Specifically, Barrett fails to draw the bright line separating her legal judgment and practice from her faith, as Justices Alito and Thomas do. Like Justice Scalia, these men are firm originalists, who interpret the Constitution in light of the original public meaning of its text—regardless of their personal or religious preferences. Justice Scalia, a devout Catholic and convinced pro-lifer, famously said that if he’d found abortion rights in the Constitution, he’d have ruled to uphold them—and favored an amendment to change it. That’s the proper attitude for a jurist in a constitutional republic, who knows that he’s neither a prelate nor a philosopher king.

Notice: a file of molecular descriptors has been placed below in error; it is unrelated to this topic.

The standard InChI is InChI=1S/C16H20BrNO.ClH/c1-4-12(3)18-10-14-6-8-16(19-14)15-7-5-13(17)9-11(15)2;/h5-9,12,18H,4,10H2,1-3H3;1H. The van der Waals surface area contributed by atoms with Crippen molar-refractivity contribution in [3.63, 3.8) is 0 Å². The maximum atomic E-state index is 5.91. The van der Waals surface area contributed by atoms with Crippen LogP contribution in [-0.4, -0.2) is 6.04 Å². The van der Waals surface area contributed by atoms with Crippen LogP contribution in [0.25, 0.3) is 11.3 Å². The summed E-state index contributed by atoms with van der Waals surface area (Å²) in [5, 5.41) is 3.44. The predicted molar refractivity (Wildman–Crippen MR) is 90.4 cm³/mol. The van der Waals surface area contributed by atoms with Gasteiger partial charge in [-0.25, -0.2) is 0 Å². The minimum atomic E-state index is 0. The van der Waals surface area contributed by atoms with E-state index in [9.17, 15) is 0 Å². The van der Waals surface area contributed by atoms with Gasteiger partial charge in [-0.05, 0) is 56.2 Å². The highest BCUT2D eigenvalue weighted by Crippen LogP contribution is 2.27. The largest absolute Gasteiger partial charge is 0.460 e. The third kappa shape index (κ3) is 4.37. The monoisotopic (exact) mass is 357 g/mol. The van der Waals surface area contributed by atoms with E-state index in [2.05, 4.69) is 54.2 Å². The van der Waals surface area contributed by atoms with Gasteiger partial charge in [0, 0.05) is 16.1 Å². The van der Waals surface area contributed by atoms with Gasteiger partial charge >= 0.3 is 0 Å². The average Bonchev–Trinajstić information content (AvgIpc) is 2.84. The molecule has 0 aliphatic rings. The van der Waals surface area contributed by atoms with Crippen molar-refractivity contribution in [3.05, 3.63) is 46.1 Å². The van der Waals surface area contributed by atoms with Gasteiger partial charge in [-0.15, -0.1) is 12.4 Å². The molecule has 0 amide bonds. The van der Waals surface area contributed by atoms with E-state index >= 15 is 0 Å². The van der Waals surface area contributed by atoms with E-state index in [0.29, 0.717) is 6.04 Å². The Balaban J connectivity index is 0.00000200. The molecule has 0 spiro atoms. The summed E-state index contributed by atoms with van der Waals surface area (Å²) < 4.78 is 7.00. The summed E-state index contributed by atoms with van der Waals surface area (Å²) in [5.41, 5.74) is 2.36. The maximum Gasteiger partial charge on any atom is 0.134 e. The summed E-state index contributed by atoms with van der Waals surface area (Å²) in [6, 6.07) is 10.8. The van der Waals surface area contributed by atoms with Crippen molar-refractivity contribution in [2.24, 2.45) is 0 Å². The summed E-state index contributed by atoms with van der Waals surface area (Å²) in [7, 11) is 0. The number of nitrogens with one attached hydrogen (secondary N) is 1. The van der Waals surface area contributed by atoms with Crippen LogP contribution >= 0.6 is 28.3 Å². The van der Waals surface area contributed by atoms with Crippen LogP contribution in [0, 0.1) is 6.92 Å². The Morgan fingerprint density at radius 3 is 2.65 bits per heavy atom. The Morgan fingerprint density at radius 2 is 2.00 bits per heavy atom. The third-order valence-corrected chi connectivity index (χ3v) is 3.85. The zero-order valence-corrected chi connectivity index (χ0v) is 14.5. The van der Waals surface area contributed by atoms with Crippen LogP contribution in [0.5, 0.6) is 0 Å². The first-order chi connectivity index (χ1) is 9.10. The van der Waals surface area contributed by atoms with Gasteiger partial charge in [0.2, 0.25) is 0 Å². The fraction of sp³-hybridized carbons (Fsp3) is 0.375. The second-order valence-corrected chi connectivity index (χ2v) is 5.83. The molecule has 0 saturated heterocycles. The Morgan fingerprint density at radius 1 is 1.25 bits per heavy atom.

Why then should conservatives, even Catholics, be concerned about a justice letting his or her faith influence his or her jurisprudence? The answer is simple: Pope Francis sits on the throne.
Francis has used his position to promote a wide array of leftist political and theological stances that conflict with his predecessors’ teachings. These include capital punishment, which goes back to the Covenant of Noah in scripture, and was on the books of the Vatican City state into the late 1960s. Francis has recently unilaterally declared capital punishment forever “inadmissible,” whatever that means. In fact, Francis has gone further and claimed that life imprisonment is also evil.
Still more urgent is immigration.